Working my way through the research facility, it was clear that a lot of thought went into giving DAYMARE: 1998 its own identity. Coming from the same team that once worked on a Resident Evil 2 remake (before Capcom shut them down), you can see the influences plainly here.
Even so, beyond a similar premise, the rich amount of collectible documents and attention to detail in the environment helped me quickly feel like DAYMARE: 1998 had its own identity. This is further showcased in the gameplay, which offers a few intriguing mechanics of its own.
For starters, reloading is done by ensuring you have a clip in your quick slot (which can be filled in your inventory menu. A separate quick slot is assigned to your designated health item. When you go to reload, a press of the button will cause you to drop the clip in the weapon and slam another one inside. You can pick up the clip you dropped, but otherwise you lose the bullets you had left.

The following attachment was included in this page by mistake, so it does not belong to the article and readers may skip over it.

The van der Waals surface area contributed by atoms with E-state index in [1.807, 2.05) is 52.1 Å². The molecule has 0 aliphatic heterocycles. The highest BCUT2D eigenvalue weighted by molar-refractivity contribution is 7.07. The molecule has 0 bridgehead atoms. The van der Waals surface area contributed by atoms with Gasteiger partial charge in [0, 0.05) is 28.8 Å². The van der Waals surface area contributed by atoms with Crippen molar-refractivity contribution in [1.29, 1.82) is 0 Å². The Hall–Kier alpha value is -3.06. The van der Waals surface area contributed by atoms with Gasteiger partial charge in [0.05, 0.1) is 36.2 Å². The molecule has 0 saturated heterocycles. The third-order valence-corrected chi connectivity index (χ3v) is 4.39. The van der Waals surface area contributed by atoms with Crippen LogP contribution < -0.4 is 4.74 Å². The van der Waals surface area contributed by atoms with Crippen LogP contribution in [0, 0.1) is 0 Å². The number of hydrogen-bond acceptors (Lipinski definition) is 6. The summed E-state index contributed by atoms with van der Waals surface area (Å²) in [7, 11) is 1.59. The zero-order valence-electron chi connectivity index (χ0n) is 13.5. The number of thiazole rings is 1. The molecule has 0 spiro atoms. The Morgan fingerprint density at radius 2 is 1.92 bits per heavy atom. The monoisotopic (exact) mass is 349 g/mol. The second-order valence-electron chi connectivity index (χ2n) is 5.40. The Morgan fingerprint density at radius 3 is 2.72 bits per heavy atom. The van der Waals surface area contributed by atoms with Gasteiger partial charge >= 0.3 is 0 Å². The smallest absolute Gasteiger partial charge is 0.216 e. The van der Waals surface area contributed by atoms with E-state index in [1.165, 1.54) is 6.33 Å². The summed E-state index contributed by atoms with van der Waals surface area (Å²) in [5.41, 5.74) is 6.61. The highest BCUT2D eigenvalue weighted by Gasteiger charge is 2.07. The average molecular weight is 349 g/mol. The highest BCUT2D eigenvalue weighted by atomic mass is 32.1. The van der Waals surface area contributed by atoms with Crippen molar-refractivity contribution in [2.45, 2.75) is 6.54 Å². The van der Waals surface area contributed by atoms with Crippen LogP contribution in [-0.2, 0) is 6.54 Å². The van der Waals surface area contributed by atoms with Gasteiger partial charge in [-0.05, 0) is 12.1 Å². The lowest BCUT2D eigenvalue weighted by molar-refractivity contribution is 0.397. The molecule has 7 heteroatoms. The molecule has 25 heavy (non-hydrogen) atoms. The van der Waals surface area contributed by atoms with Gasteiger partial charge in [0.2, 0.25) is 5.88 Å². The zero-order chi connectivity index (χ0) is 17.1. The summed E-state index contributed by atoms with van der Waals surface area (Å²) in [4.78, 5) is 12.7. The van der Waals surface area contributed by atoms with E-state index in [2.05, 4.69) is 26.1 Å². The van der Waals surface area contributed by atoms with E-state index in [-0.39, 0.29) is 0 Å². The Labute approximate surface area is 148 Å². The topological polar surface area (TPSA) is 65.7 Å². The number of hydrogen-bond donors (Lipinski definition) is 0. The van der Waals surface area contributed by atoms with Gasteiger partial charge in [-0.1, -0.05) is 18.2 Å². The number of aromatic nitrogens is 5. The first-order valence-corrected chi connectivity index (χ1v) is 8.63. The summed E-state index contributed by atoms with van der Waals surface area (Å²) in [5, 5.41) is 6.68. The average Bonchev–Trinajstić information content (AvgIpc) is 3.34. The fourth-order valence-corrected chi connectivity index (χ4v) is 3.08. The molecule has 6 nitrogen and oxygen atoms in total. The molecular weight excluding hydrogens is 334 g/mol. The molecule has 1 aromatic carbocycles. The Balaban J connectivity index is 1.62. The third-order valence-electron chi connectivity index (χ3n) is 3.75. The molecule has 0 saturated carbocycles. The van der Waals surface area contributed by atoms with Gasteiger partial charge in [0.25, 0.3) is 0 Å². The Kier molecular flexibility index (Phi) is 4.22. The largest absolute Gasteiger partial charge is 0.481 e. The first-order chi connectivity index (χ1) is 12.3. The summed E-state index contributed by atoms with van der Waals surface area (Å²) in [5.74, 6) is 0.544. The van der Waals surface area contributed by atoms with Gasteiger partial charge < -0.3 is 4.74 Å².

Now, holding the reload button gives you a more traditional reload animation and conserves any remaining bullets. This choice is important, because if you’re surrounding or cornered, a quick reload could save your life. It also requires you to manage your inventory well by placing bullets from boxes into the clip you have assigned to your quickslot.
A Similar attention to detail is shown in the health menu, which has an overdose meter. Using too many health items in quick succession can lead to an overdose, which has negative effects of its own. Finally, the game allows you to distinguish between jogging or full on sprinting, offering plenty of mobility.
Once you’re outside, you’ll also need to content with the viral gas in the air. You can only last so long before you need to find shelter, so this time mechanic adds a nice level of tension to exploration in outdoor areas.
While the aiming did feel a little loose to me, the overall mechanics and controls felt very solid for a preview build. There was a surprising level of polish to the graphics and gameplay that made me very confident in the upcoming console release.